The pch in R is “short for plot characters, symbols, or shapes we can use to make plots”. It is an argument used in various plotting functions, such as plot(), points(), and lines(), to specify the type of symbol or marker to be used in the plot.
In R, there are 26 built-in shapes available for use, and they can be identified by numbers ranging from 0 to 25(“+”, “.”, “;”, etc.).
The first 19 (0:18) numbers represent S-compatible vector symbols, and the remaining 7 (19:25) represent the R-specific vector symbols.
The different point symbols commonly used in R are shown below:
- pch = 0, square
- pch = 1, circle
- pch = 2, triangle point up
- pch = 3, plus
- pch = 4, cross
- pch = 5, diamond
- pch = 6, triangle point down
- pch = 7, square cross
- pch = 8, star
- pch = 9, diamond plus
- pch = 10, circle plus
- pch = 11, triangles up and down
- pch = 12, square plus
- pch = 13, circle cross
- pch = 14, square and triangle down
- pch = 15, filled square
- pch = 16, filled circle
- pch = 17, filled triangle point-up
- pch = 18, filled diamond
- pch = 19, solid circle
- pch = 20, bullet (smaller circle)
- pch = 21, filled circle blue
- pch = 22, filled square blue
- pch = 23, filled diamond blue
- pch = 24, filled triangle point-up blue
- pch = 25, filled triangle point down blue
You can see the pch numbers from the above section, and R will put the symbol according to that number.
The point symbol pch = 16 is a filled circle. Therefore, the pch = 16 generates the filled circle figure in the plot.
The point symbol pch = 19 is a solid circle. Therefore, pch 19 generates the solid circle figure in the plot.
Example 1: Use the pch = 10
Let’s use the equation y = x^3. It means we will define two vectors, x and y. The y is the cube of x.
x <- c(1, 2, 3, 4, 5, 6, 7) y <- c(1, 8, 27, 64, 125, 216, 343)
Let’s plot the y = x^3 values.
x <- c(1, 2, 3, 4, 5, 6, 7) y <- c(1, 8, 27, 64, 125, 216, 343) plot(x, y)
The default character for the plot is a circle.
To change that circle symbol, you can pass the pch with a proper argument ranging from 0 to 26.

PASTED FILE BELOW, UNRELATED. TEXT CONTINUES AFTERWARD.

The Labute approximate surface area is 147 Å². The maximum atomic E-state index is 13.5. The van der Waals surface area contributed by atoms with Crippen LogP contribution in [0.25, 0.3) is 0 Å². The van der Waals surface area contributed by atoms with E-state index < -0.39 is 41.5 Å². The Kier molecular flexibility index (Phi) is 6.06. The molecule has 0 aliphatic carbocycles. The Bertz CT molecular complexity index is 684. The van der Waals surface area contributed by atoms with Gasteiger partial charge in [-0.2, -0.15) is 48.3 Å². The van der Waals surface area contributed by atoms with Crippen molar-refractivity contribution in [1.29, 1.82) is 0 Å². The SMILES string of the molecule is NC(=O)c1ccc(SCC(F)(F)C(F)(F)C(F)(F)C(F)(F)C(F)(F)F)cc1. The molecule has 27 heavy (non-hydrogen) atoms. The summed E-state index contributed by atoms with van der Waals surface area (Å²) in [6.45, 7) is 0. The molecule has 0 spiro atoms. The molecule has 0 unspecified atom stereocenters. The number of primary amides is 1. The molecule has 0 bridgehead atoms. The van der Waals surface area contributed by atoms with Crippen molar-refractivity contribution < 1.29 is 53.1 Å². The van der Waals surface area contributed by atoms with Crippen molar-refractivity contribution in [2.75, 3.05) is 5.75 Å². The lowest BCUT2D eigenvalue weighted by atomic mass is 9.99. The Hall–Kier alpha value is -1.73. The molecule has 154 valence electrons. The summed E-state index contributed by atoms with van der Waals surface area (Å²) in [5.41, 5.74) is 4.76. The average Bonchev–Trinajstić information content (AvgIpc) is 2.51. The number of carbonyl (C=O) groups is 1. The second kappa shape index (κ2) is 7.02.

Let’s pass pch = 10.
x <- c(1, 2, 3, 4, 5, 6, 7) y <- c(1, 8, 27, 64, 125, 216, 343) plot(x, y, pch=10)
Example 2: Change background color and size of pch
One of the most prominent features of the pch codes is that you can modify their background fill color and their borderline type, color, size of the symbol, and line width of the plotting symbols.
- col: It is used for color (you can use the color code or color name) for the points.
- bg: It is used in the background (or fill) color for the open plot symbols. It can be used only when pch ranges from 21 to 25, including 21 and 25.
- cex: It is the size of pch symbols.
- lwd: It is the line width for the plotting symbols.
Let’s pass all these parameters to the plot() function and see the output.
x <- c(1, 2, 3, 4, 5, 6, 7) y <- c(1, 8, 27, 64, 125, 216, 343) plot(x, y, pch=22, col = "darkgreen", bg = "yellow", cex = 1.9, lwd=2)
Example 3: Using a built-in dataset
R has many built-in datasets; we will use the iris dataset in this tutorial.
To get the specific part of the object, use the head() function.
We will create two plots and add properties like cex, xlab, ylab, lwd, pch, and col.
par(mfrow = c(1, 2)) plot(x = iris$Sepal.Length, y = iris$Sepal.Width, xlab = "Sepal Length", ylab = "Sepal Width", pch = 24, col = "darkgreen", bg = "yellow", cex = 1, lwd = 1.3, frame = FALSE) # Change plot symbol to pch = 15 (filled square) plot(x = iris$Sepal.Length, y = iris$Sepal.Width, xlab = "Sepal Length", ylab = "Sepal Width", pch = 15, col = "red", cex = 1.5, lwd=1.3, frame = FALSE)
Example 4: Applying a legend to a plot
# Colors colors <- c("red", "darkgreen", "blue") colors <- colors[as.numeric(iris$Species)] # Shapes shapes = c(22, 23, 24) shapes <- shapes[as.numeric(iris$Species)] # Plot plot(x = iris$Sepal.Length, y = iris$Sepal.Width, frame = FALSE, xlab = "Sepal Length", ylab = "Sepal Width", col = colors, pch = shapes) # Legend legend("topright", legend = levels(iris$Species), col = c("red", "darkgreen", "blue"), pch = c(22, 23, 24) )